Ironically, I found the most compelling portion of the film to be the scenes involving Mickey Rourke (who is damn near unrecognizable to the modern eye) and Ellen Barkin, as well as the prelude featuring Daniel Stern (Marv from Home Alone, wut), which covered Barkin's character's failing marriage to Stern's and her subsequent comfort found in the arms of Rourke. Barkin's acting in these scenes was superb, I should note. Rourke had been the suave playboy up to this point in the film, and seduced Barkin into having sex with him so as to pay off a debt (long spoiler story), but just as he's about to get her to the apartment, he decides it's wrong. The film does a good job of building Rourke up as fairly unscrupulous, so this comes as a bit of a surprise. A couple of other scenes troll modern cinematic expectations well earlier on (the accident and the knife scenes), which I thought was interesting and meta.
One of the highlights of the movie is the authenticity. The cars are classic 1950s, and there is a large slate of songs played mostly via radio that are rather corny by today's standards, but were current then and add to the immersion.
Overall, worth a watch if you're into guy movies or period pieces set in the '50s.
(Full review coming soon)
Well worth a rental.
Diner doesn't have any precise story direction. It explores various characters in the final week of 1959 as they cross over into the adult world, but it doesn't follow a consistent path. Diner simply occurs over the course of various episodes, but this results the story feeling unbalanced and rather insensible. I didn't walk away from Diner having really learned anything from the coming of age experience because the focus was so scattered and everything felt messy. There was quite a few things to take in from Diner which was simply not what I got because when I was trying to figure it out, suddenly the story was somewhere else. I wasn't exactly sure what was happening or why it was because it was always shifting in tones and intentions, and so I didn't find that Diner was a consistent film and stretched on its tedious plot structure for a bit too long over its course of its 105 minute running time.
Also, the story just isn't the most interesting. While Diner has some interesting themes to it which deal with the characters transitioning into adulthood as the world changes around them, the more interesting characters tend to play second fiddle to the less interesting ones. For example, the characters Robert "Boogie" Sheftell and Timothy "Fen" Fenwick Jr. portrayed by Mickey Rourke and Kevin Bacon respectively were the most appealing to me simply because I found them to be the standout actors, but they receive much less screen time than actors like Steve Guttenberg and Daniel Stern who simply fail to establish the same kind of charisma and generally interesting charm that the aforementioned two actors do. The focus in Diner is scattered as it is, but a lot of it isn't really focused on the more interesting characters. And this leaves the 110 minute running time to run even longer and have less impact. Frankly, a lot of the ideas in Diner were more effective back in the day, but by contemporary standards it is merely a series of episodes that have been covered many other times in more interesting context and with more success. Frankly, Diner is a largely long and boring feature which has some entertaining and thought provoking moments but is fairly rudimentary as a whole.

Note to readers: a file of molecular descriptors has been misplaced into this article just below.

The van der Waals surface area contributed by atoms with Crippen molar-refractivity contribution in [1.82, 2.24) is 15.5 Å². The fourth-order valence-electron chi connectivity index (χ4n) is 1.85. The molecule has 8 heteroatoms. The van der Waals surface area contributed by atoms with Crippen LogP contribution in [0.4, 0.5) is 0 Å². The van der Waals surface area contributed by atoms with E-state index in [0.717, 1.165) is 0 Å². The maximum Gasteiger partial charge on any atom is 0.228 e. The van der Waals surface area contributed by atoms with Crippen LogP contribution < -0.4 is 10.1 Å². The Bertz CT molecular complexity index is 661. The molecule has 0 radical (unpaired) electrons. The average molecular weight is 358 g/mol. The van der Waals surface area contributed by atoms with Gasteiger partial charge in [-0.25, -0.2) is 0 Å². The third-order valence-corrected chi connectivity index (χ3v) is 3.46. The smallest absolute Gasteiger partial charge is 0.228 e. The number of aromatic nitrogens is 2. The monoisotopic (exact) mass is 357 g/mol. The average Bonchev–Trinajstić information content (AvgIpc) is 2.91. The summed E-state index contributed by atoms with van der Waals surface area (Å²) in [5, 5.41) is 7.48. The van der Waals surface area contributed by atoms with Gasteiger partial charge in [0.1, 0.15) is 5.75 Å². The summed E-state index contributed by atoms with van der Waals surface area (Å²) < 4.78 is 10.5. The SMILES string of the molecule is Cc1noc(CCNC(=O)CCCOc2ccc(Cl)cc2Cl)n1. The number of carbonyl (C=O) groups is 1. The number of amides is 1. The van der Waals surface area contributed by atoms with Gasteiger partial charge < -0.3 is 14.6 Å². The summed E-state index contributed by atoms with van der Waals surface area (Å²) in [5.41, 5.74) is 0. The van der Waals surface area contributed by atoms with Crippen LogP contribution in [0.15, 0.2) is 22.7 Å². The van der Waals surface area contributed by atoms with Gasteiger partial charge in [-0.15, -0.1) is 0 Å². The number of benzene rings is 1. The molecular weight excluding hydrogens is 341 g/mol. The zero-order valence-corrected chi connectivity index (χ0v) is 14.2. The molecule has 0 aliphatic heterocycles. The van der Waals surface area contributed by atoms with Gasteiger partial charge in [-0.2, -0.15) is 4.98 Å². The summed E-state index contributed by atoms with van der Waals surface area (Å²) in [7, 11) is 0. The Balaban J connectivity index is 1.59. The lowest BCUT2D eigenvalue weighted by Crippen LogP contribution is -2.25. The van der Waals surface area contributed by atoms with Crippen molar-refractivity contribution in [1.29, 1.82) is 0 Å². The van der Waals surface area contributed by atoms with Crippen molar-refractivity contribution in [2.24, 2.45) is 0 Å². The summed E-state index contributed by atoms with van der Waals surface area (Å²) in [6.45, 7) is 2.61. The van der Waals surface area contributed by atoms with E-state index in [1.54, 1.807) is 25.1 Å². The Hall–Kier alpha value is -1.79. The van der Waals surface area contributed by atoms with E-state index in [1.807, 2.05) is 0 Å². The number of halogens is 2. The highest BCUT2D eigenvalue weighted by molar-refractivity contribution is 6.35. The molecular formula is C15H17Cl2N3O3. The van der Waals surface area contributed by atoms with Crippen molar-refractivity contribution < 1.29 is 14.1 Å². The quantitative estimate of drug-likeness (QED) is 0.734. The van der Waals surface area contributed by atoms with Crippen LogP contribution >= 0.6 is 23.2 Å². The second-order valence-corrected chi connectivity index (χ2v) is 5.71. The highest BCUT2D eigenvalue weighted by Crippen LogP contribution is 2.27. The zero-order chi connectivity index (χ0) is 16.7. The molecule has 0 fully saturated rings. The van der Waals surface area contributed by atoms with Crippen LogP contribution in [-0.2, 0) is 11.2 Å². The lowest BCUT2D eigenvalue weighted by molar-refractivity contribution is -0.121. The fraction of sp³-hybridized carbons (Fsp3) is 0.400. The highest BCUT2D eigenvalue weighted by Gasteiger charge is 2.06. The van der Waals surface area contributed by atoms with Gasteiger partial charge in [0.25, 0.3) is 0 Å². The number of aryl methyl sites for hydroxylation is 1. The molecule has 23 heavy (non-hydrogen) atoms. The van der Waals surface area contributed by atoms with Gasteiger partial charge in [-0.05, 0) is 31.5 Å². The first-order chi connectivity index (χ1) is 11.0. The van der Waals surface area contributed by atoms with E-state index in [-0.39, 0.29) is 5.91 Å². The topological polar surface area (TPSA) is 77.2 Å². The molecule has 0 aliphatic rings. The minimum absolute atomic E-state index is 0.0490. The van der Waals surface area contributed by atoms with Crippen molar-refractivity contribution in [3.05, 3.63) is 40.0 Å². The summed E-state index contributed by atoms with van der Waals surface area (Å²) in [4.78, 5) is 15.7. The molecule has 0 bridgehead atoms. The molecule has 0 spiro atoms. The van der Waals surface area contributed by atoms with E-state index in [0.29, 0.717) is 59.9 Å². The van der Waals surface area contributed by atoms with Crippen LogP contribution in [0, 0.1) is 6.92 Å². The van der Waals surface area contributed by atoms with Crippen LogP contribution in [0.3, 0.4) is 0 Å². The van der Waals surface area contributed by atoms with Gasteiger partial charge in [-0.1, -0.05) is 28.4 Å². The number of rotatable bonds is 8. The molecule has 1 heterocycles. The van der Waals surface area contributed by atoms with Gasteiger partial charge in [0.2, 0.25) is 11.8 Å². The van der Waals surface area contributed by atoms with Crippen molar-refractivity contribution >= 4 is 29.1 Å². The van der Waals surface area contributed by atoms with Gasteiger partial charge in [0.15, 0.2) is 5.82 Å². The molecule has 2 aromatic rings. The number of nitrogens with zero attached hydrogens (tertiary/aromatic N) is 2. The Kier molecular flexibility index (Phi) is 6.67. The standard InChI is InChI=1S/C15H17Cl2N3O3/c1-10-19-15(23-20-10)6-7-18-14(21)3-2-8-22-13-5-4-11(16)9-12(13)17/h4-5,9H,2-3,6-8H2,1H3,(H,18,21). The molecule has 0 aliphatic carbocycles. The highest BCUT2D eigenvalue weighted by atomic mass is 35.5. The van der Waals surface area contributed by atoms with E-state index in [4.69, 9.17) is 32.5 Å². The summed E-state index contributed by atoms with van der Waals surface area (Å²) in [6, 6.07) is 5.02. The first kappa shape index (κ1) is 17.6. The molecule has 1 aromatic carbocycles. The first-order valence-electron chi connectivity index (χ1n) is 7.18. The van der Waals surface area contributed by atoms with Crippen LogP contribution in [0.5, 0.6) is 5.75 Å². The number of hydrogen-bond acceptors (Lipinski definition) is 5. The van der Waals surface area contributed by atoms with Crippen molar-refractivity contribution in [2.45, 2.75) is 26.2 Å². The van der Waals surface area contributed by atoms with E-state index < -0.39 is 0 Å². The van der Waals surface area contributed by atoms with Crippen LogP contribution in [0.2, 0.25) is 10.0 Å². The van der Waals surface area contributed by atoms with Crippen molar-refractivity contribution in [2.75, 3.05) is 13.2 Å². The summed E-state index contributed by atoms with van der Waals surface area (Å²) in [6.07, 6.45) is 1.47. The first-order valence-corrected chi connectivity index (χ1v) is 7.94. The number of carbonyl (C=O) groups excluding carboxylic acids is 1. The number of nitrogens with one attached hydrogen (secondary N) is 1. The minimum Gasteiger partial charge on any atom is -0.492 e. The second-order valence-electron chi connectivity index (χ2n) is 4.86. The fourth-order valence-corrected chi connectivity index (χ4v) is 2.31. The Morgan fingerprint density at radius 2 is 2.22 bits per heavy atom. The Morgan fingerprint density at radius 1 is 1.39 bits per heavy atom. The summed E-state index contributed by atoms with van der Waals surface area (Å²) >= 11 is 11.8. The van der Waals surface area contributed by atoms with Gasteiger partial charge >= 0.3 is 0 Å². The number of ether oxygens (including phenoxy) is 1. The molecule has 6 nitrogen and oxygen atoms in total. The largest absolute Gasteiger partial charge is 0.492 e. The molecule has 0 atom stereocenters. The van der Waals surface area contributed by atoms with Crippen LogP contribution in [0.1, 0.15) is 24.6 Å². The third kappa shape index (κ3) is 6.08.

I guess the problem is that in Diner all of the characters go off and do their own thing a lot and there isn't enough focus on all of them interacting as a group, and if that had have been the case then it could have been a more effective experience. But that wasn't what I got, so Diner isn't one of the best coming of age films I've seen.
Although, Diner is a sophisticated film that refuses to fall into predictable territory like a brat pack film and makes the effort to remain an intelligent feature all throughout. Thanks to Barry Levinson, Diner does have some thought provoking scenes. His Academy Award nominated screenplay manages to put some depth into the characters and implores a lot of realism into the story, and frankly I easily walked away from Diner having learned a few things. Barry Levinson's script is an insightful one, and he manages to give a strong treatment to it which establishes that its strongest qualities are capitalised on in Barry Levinson's vision.
Diner is also shot nicely on some appealing locations, and frankly for a low budget film it manages to do quite a bit.
The performances in Diner manage to be one of the main sources of success